Fran: Isn’t that what they say about the whole creative process? It’s the moment you stop thinking about something that you get your best idea? … A lot of times we’ll sit in front of the computer for half a day and not come up with anything. Then we’ll go for a walk down the street and realize, Oh, of course! It was so straightforward! The best ideas happen when you’re not thinking about them.
I used to be really, really prepared for everything. I knew exactly what I wanted to do with the narrative and the lighting setups. But I’m not like that so much anymore. I want to do less and less with my lighting. As a camera operator, I wanted to be more reactive. I wanted to feel the flaws. I didn’t want everything to be perfectly planned out and perfectly executed. I started finding the imperfections really, really interesting. And it’s not that I don’t plan anymore; it’s just that I’m very quick to divert from it, react to whatever is happening.
[…] Another thing is that I like to work very quickly. Some of the best cinematography I ever shot was in these moments when I forgot entirely what I was doing and why. I think that’s when artists are really creating their best work, when they stop doing things voluntarily.
MB: Do you struggle with wondering if you’re not any good and thinking everything you make is terrible?
I struggle with that every day. It’s that artist’s struggle. But I was having a conversation with my wife this morning about how fortunate I am to have been given this blind, humble confidence somewhere inside of me. I don’t know where it comes from. But you have to have confidence. Directing is about who can stay in the game the longest. I’ve seen a lot of people my age who aren’t directing anymore. Because it’s hard. It’s a hard thing to do. You’re being judged and you always have to be creative and you have to find a way to make a living. You have to find people who are going to believe in you and bankroll your projects.
One of the few things I know about writing is this: spend it all, shoot it, play it, lose it, all, right away, every time. Do not hoard what seems good for a later place in the book, or for another book; give it, give it all, give it now. The impulse to save something good for a better place later is the signal to spend it now. Something more will arise for later, something better. These things fill from behind, from beneath, like well water. Similarly, the impulse to keep to yourself what you have learned is not only shameful, it is destructive. Anything you do not give freely and abundantly becomes lost to you. You open your safe and find ashes. — The Writing Life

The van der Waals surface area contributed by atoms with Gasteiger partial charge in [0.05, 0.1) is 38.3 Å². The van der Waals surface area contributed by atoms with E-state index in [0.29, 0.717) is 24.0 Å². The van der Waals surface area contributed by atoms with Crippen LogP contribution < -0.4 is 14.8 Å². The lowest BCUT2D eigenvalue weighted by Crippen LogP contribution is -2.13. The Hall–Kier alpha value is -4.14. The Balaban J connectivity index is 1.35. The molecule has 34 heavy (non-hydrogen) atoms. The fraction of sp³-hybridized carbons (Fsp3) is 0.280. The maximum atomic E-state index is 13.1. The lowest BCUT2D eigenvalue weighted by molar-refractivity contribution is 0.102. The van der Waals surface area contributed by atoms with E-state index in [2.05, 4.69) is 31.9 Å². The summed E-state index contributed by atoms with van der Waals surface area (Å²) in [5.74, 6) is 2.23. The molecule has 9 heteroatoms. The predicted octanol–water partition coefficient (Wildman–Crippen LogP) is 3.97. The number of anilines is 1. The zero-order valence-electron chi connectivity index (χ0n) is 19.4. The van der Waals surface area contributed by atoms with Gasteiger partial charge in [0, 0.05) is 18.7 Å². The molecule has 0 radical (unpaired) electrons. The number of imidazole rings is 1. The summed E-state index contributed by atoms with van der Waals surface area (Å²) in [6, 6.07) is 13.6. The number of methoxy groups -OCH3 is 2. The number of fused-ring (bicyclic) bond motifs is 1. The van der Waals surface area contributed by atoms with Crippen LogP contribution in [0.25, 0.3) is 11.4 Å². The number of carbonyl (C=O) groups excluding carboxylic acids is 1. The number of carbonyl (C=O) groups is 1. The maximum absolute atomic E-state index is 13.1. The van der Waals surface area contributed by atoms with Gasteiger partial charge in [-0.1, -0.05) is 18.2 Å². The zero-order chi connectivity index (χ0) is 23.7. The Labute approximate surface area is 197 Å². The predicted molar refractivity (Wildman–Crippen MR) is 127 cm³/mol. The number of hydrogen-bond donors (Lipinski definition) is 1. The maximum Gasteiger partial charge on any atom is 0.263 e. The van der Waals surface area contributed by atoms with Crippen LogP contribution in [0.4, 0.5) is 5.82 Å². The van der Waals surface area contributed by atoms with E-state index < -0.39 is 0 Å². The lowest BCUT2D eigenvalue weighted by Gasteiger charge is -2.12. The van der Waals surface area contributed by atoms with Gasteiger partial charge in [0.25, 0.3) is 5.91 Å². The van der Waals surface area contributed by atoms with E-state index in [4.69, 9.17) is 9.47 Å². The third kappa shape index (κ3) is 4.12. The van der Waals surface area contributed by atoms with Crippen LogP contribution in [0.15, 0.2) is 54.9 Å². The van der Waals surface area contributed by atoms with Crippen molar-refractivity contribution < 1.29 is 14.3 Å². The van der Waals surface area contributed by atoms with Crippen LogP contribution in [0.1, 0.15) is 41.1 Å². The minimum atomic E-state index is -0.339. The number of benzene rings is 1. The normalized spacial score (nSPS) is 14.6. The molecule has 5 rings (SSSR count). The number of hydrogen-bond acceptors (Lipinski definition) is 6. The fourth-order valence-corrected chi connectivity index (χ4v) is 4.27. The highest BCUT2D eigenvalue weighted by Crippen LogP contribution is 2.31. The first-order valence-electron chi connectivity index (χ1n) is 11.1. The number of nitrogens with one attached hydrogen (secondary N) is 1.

Clutter and mess show us that life is being lived. Clutter is wonderfully fertile ground.
MB: Are there common things that hold people back from becoming successful DPs?
One thing I saw a lot at film school — and I did this myself — was being too particular, focusing too much on making things look pretty and not on telling a story. Your work has to come from inside you. You have to have a unique perspective. What makes for amazing cinematography is when you and the director are both bringing your unique perspectives when you work together. Sometimes these young DPs — especially with digital cameras — try too hard to make things look perfect, and they don’t consider the story. Everything is starting to look the same.
You have to put yourself into the work, you have to have confidence and not be insecure. The same is true for directors. The best directors are the ones that put everything out there, and you feel it when you watch their work. My advice is to try anything, don’t be afraid to make mistakes. That’s how you learn what you like and don’t like.
Perfectionism will ruin your writing, blocking inventiveness and playfulness and life force…. Perfectionism means that you try desperately not to leave too much mess to clean up. But clutter and mess show us that life is being lived. Clutter is wonderfully fertile ground. — Bird by Bird